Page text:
Medieval means of wrangling big data may be seen beyond Isidore’s production of his Etymologies, as part of the later transmission and use of this text. One example appears in Cologny, Bodmer 92 (pictured left, folio V7), a copy of the Etymologies produced in the early thirteenth century. On folios V7-V11, a user of the book from the later thirteenth or early fourteenth century has added a series of index tables meant to facilitate looking up and finding specific subjects in Isidore’s encyclopedia. Subject terms are alphabetized and keyed to specific references (e.g. “f.33.A. biblioteca” and “f.2.0.A. celestis”), which may be found by following the apparatus of the text throughout the codex. The index and textual references, then, work much like hyperlinks, allowing users of the Etymologies to find information about specific topics, rather than reading the whole book from cover to cover. In fact, as an abundance of evidence from medieval manuscripts shows, readers were likely just as used to jumping around books as we are with engaging in non-linear reading. This indexical feature in Bodmer 92 is one framework that users created for navigating the platform of knowledge in front of them. It is, in other words, a means of information management. This example demonstrates how later medieval users valued, revalued, adapted, and worked with Isidore’s Etymologies for their own needs. It also represents one way in which Isidore’s work–and medieval manuscripts generally–presaged certain later practices in the ages of print and digital media.
Once we start looking for such structural and organization frameworks in medieval media, even basic examples may be understood as part of the desires for book producers and users to come to terms with big data like the vast amount of topics covered in Isidore’s encyclopedia. Old media reveal how medieval platforms of knowledge were further manipulated for key content management. Bodmer 92 contains another example of such a technique in its basic rubrication. On folios 2r-v (pictured below), the scribe has provided a compact but decorated list labeled “Capitulum,” with the titles of the numbered sections appearing again as rubrications for chapter headings in the following pages.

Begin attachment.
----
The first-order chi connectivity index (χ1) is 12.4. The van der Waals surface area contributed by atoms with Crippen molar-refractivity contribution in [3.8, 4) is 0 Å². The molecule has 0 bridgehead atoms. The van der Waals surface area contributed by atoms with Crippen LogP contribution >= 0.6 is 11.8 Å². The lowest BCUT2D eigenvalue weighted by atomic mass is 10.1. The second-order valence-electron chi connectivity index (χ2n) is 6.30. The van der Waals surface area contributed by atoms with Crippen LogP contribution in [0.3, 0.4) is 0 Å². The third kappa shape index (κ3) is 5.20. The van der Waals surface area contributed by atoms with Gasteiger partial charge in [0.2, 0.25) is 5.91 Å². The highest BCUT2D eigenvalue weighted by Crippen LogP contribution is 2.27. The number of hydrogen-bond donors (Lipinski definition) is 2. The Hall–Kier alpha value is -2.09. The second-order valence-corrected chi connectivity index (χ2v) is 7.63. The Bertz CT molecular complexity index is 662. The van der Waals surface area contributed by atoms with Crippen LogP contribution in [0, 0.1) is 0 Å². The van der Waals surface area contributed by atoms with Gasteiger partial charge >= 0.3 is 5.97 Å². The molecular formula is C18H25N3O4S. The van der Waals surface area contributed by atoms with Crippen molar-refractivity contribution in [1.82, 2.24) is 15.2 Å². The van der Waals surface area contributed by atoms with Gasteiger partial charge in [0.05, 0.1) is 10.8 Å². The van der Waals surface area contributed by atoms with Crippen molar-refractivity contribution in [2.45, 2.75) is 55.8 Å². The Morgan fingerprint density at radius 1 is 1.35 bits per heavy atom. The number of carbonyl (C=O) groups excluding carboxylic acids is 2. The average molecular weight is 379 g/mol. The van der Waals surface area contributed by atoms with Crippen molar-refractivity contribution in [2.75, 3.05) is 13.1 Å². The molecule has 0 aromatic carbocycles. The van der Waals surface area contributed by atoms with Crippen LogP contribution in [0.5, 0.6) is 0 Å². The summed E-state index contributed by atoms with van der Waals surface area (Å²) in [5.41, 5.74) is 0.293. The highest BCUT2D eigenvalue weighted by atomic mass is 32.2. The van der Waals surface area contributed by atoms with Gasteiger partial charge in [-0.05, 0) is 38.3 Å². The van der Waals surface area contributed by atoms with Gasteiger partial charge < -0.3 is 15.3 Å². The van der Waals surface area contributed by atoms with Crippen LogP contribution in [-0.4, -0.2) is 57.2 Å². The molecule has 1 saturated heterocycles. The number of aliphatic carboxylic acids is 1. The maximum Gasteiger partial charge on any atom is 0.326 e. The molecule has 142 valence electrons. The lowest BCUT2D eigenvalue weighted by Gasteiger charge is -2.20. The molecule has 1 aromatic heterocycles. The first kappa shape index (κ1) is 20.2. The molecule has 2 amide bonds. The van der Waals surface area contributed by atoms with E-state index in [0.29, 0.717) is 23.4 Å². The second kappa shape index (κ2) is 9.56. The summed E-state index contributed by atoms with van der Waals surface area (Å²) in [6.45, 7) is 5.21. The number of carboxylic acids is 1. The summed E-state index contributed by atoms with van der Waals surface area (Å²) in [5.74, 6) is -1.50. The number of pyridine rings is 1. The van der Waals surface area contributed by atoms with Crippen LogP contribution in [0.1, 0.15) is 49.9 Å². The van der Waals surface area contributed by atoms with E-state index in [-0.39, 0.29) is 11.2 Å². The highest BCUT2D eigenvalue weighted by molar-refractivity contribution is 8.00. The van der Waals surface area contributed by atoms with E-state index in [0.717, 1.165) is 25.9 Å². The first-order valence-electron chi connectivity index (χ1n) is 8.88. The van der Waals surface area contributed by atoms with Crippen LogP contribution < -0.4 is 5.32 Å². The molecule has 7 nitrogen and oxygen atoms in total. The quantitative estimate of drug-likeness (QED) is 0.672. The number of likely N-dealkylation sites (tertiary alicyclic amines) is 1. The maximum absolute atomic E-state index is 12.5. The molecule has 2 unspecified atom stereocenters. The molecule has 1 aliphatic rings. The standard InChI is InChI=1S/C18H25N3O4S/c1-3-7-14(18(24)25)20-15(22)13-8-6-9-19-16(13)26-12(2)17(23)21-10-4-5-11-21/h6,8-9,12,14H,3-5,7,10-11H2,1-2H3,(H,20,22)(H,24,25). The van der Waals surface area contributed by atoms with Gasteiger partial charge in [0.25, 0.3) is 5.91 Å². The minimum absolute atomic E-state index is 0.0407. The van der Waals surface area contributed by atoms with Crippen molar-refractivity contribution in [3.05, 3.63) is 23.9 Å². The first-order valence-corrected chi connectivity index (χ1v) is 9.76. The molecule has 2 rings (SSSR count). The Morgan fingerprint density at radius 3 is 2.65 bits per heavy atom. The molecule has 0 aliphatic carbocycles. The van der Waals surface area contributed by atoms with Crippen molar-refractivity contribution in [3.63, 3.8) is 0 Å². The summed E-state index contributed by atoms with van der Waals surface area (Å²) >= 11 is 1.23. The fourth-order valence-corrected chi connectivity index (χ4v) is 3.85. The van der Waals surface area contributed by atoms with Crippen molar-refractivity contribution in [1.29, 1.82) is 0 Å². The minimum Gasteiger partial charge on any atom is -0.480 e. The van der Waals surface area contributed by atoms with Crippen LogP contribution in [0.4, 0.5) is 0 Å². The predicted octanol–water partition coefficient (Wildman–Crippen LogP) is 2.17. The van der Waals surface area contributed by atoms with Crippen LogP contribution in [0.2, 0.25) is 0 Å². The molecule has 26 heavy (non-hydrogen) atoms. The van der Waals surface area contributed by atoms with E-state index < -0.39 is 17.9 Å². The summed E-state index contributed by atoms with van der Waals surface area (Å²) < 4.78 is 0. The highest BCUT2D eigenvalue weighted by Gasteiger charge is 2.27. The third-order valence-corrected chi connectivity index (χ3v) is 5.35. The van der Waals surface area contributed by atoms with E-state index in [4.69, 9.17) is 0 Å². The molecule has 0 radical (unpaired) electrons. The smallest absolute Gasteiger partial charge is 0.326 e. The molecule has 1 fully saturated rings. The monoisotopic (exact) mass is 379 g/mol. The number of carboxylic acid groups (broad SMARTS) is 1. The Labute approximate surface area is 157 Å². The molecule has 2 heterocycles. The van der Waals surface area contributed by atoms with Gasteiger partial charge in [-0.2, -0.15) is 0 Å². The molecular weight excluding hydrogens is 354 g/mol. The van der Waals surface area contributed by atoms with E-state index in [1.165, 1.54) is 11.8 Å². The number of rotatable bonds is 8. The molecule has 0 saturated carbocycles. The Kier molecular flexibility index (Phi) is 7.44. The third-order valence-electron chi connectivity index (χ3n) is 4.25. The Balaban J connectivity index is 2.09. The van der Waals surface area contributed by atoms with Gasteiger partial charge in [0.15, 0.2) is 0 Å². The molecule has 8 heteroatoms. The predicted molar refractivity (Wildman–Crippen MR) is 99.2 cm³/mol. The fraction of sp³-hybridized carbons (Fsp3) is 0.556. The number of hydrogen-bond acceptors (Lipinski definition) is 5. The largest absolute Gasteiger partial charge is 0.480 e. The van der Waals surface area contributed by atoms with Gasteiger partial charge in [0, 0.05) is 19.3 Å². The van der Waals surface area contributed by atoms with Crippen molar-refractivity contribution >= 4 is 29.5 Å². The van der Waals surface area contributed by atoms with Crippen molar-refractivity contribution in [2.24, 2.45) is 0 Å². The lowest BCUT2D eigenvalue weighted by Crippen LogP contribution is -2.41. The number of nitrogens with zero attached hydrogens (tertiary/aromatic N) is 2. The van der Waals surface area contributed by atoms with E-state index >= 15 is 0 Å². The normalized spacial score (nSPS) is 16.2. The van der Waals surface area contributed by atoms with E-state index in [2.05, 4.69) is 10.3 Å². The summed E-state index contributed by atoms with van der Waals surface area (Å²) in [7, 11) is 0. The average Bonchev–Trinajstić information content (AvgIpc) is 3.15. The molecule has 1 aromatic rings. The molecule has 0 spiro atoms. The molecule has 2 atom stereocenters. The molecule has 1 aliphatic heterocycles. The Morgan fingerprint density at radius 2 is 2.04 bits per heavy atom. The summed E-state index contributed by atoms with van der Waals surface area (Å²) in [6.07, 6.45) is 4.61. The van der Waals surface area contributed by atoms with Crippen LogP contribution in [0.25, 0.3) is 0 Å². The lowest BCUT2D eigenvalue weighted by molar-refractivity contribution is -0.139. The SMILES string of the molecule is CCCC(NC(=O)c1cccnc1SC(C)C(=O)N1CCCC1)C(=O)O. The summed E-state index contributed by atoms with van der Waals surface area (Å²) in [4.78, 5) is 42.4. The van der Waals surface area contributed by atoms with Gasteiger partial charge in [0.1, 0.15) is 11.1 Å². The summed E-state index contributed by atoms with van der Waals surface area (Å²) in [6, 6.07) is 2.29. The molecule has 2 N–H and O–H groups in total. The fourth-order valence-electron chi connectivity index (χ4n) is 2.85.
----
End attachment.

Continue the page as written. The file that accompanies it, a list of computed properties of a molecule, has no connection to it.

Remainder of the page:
For instance, the contents lists “III. De gramatica.” and the section headed with this title is found on the other side of the leave, on folio 2v (pictured above). What makes this system all the more striking as assistive is the use of different colors of ink: while the main text is generally written out in dark ink, the list of contents on folios 2r-v is signaled by the use of red and blue inks, and the headings for each section throughout the manuscript are rubricated in red. The start of each new section is also marked by a decorated initial, making the division more pronounced for browsable use. Additionally, the tops of pages are marked with alternating numerals to indicate the book (recto, in blue) or section (verso, in red) of the content in relation to the whole of the Etymologies. Although these various paratextual features are common in medieval manuscripts, the creator(s) of Bodmer 92 harnessed them to facilitate user-friendliness, to build readerly success into the book itself in the face of the big data of this voluminous encyclopedia.
I end this post with the start of a set of verses attributed to Isidore known as Versus in bibliotheca, which offers an exhortation to continual education as he saw fit for a world filled with innumerable knowledge. The following verses, in fact, seem as fitting in a world with the internet as they were some 1380 years ago, when even the information contained in books was more vast than a single person could master in a lifetime.
Versus in bibliotheca
These bookcases of ours hold a great many books.
Behold and read, you who so desire, if you wish.
Here lay your sluggishness aside, put off your fastidiousness of mind.
Believe me, brother, you will return thence a more learned man.
But perhaps you say, “Why do I need this now?
For I would think no study still remains for me:
I have unrolled histories and hurried through all the law.”
Truly, if you say this, then you yourself still know nothing.
(Translation from The Etymologies of Isidore of Seville, trans. Barney, et al., 16.)